Ever since the rumor mill started cranking out Led Zeppelin reunion reports, we’ve heard a few different reasons why Robert Plant did not want to do it. While the others seemed willing, Plant has seemed quite happy with his Alison Krauss gig and is doing quite well with it, earning five Grammy nominations.
At one point, it was said that Plant was put off by all the paperwork that a tour would involve. That may be the silliest one of them all, but now it seems like he may be coming clean with the real reasons for his reluctance to put the group back together.
In an interview with Absolute Radio, Plant is starting to sound like he’s letting the real truth come to light. He describes any effort to revive Led Zeppelin as an “very incredibly delicate thing to do.” Meaning that it may not work out all that great when three guys in their sixties reunite and try to rock like they did in their twenties or thirties.
As Plant put it, “No matter what you do, you have to really guard the discretion of what you’ve done in the past and make sure that you have all the reasons in the right place to be able to do something with absolute, total conviction.”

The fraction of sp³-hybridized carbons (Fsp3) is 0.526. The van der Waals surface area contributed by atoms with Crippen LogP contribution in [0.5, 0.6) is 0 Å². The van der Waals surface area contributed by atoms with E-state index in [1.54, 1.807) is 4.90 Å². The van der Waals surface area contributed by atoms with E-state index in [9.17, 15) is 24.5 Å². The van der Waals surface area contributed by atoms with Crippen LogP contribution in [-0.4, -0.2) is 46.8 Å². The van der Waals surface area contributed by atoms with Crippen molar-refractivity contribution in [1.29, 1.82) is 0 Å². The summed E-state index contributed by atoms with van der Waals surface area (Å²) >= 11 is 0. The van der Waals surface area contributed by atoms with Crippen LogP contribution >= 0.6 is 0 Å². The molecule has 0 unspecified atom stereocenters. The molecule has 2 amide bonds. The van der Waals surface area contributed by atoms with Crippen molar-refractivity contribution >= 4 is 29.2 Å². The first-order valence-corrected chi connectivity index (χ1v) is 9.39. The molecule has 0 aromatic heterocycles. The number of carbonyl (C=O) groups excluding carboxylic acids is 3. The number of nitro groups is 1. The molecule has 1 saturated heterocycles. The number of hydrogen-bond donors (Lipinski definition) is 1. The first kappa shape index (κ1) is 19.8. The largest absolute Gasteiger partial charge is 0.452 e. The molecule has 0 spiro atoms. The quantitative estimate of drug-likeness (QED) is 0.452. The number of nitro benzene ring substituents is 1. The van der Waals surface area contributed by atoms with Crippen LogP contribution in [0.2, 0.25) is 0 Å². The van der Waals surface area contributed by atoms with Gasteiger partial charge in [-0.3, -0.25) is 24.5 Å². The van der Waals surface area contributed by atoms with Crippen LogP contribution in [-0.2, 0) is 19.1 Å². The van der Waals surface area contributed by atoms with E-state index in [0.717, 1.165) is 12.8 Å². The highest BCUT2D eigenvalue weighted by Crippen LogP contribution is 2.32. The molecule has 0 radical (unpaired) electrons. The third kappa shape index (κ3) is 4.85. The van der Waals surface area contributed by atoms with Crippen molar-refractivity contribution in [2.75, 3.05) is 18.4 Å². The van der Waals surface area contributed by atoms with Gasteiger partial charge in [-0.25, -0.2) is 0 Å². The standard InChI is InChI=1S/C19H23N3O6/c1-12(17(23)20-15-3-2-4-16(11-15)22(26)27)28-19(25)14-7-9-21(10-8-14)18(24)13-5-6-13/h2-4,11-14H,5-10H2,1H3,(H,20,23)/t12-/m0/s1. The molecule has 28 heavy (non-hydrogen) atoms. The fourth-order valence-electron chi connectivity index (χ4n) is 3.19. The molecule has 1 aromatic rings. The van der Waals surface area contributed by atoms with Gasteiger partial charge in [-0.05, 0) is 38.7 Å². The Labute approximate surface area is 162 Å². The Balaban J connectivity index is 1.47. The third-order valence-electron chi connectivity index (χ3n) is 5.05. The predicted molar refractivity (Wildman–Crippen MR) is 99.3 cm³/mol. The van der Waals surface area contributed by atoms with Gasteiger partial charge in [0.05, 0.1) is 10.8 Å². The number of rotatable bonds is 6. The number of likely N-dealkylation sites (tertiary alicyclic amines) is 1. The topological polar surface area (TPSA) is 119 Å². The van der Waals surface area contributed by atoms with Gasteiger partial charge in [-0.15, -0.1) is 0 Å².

I suppose one cannot blame Robert Plant for his cautious approach to the idea of a reunion. He’s justifiably concerned that it might not go as well as they would all like. One reunion gig does not necessarily mean that Plant could belt out Zeppelin tunes on any kind of regular schedule, as he would be required to do on tour. He probably feels that dropping his vocals down an octave or two would not do the memory of Led Zeppelin justice.
Speaking of memories, Plant has certainly not forgotten late Led Zeppelin drummer John Bonham, and refers to the status of the group as “incomplete” ever since Bonham’s untimely passing in 1980. That appears to be another reason that may ne holding Plant back from taking part in a reunion.
Unless Robert Plant has a dramatic change of heart, it seems less likely than ever that the world will ever see a reunited Led Zeppelin, although many would argue that it’s not possible anyway without John Bonham, and Robert Plant may just agree with them.